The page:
At its June 26 Board of Trustees meeting, the Virginia Outdoors Foundation approved the designation of a new Special Project Area in Rockbridge and Botetourt counties.
The Buffalo Creek-Purgatory Mountain Special Project Area encompasses 178,800 acres bordered on the west by the George Washington National Forest and on the east by the Blue Ridge Parkway. Providing headwaters of the James River, this relatively pristine agrarian and forested area has seen extensive easement activity in recent years. It includes one of the few remaining intact rural east-west connections between the Allegheny and Blue Ridge Mountains. This undeveloped corridor provides critical habitat connectivity and safe passage under Interstate 81 for wildlife between the ridge systems.
The area was nominated for Special Project Area designation by the Rockbridge Area Conservation Council (RACC) and Valley Conservation Council (VCC) —two local groups that have been key partners of VOF in protecting open space in the region. Of the 51,000 acres that VOF protects in Rockbridge and Botetourt counties, approximately 19,000 acres lie within the new Special Project Area.
“The Special Project Area designation is a tremendous benefit to local residents who are interested in establishing conservation easements or accessing other resources to manage their land in ways that maintain healthy wildlife populations,” says RACC Executive Director Barbara Walsh. “The area is now recognized as having characteristics like forested and rural landscapes, food, water, and cover that are providing an important connection between populations and habitat areas, as well as a way to cross Interstate 81 that protects both the public and wildlife.”
VCC Executive Director Faye Cooper agrees. “This special designation supports a focused conservation effort in an area of great ecological value and compliments the land-saving accomplishments of private landowners in the area who already have taken steps to conserve their lands,” she says.
The Buffalo Creek-Purgatory Mountain Special Project Area has been identified in a recent study by The Nature Conservancy and the Open Space Institute as one of the more intact and resilient forested landscapes within the Appalachian Mountain region. The Buffalo Creek watershed supports extensive recreational opportunities and hosts an impressive diversity of flora and fauna. The Virginia Department of Conservation and Recreation’s Division of Natural Heritage has rated several plant and animal species in this area as “extremely rare and critically imperiled” or “very rare and imperiled within Virginia.”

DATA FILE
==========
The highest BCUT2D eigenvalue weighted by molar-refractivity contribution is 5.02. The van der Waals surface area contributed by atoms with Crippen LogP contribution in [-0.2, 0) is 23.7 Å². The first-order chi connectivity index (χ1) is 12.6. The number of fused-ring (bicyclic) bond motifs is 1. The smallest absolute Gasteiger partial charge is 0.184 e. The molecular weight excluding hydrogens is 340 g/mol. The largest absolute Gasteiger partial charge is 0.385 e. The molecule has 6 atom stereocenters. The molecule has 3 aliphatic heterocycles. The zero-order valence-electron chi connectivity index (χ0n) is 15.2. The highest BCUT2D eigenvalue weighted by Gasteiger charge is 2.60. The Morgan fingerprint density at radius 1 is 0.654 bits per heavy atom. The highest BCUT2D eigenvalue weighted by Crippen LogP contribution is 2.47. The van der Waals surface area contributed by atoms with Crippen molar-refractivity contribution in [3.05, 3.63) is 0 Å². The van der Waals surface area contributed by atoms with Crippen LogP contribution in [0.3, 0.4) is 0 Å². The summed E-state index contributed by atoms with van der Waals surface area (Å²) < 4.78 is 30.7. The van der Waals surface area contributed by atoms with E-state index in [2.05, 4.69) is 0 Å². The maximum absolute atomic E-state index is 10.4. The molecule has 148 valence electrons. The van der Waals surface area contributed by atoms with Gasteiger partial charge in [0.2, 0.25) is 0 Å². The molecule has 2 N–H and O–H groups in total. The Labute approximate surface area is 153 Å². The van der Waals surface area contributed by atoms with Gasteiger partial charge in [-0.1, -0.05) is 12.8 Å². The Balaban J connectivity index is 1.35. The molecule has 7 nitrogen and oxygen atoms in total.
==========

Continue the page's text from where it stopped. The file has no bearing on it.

The area also contains numerous cultural resources, such as Native American historical sites; the Aubrey Paul fort, active during the French and Indian War; remnants of the Natural Bridge-Dagger Springs Turnpike constructed in the 1830s; and the historic Greyledge Plantation, which played a role in the early iron mining industry in Virginia.
Efforts to designate the Buffalo Creek Rural Historic District are currently underway. The Special Project Area nomination was supported by officials from Botetourt and Rockbridge counties, the Historic Lexington Foundation, the Rockbridge Historical Society, the Upper James River Resource Conservation and Development Council, and several local landowners.
With the Special Project Area designation now in place, RACC plans to finish the ongoing wildlife survey led by RACC board member and bear specialist Mike Pelton, which documents wildlife movement under I-81. Following that, events are planned for landowners in the area who want to learn more about the opportunities for conservation easements and meet with neighbors who have already established easements on their property.
For more information or to get involved in any of these activities, in Rockbridge County contact Barbara Walsh at (540) 463-2330 or email@example.com, and in Botetourt County contact Genevieve Goss at (540) 966-4606 or firstname.lastname@example.org.